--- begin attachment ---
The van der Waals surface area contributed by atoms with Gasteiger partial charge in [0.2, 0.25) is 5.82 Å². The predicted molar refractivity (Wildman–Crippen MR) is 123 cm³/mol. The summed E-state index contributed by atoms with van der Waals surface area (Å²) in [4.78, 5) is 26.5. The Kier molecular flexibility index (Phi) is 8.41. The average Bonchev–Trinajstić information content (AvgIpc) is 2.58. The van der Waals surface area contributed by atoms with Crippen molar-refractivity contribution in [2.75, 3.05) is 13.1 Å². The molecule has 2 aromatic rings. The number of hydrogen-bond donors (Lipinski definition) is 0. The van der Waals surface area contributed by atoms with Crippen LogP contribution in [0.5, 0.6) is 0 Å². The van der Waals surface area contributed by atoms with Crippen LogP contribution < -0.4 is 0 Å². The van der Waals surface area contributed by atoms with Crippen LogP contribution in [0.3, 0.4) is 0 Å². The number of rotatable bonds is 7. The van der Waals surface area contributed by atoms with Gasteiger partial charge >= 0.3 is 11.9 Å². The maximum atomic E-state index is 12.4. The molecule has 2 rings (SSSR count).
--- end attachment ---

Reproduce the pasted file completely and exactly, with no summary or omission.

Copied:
The van der Waals surface area contributed by atoms with Gasteiger partial charge in [0.2, 0.25) is 5.82 Å². The predicted molar refractivity (Wildman–Crippen MR) is 123 cm³/mol. The summed E-state index contributed by atoms with van der Waals surface area (Å²) in [4.78, 5) is 26.5. The Kier molecular flexibility index (Phi) is 8.41. The average Bonchev–Trinajstić information content (AvgIpc) is 2.58. The van der Waals surface area contributed by atoms with Crippen molar-refractivity contribution in [2.75, 3.05) is 13.1 Å². The molecule has 2 aromatic rings. The number of hydrogen-bond donors (Lipinski definition) is 0. The van der Waals surface area contributed by atoms with Crippen LogP contribution in [0.5, 0.6) is 0 Å². The van der Waals surface area contributed by atoms with Crippen LogP contribution < -0.4 is 0 Å². The van der Waals surface area contributed by atoms with Crippen LogP contribution in [0.3, 0.4) is 0 Å². The number of rotatable bonds is 7. The van der Waals surface area contributed by atoms with Gasteiger partial charge >= 0.3 is 11.9 Å². The maximum atomic E-state index is 12.4. The molecule has 2 rings (SSSR count).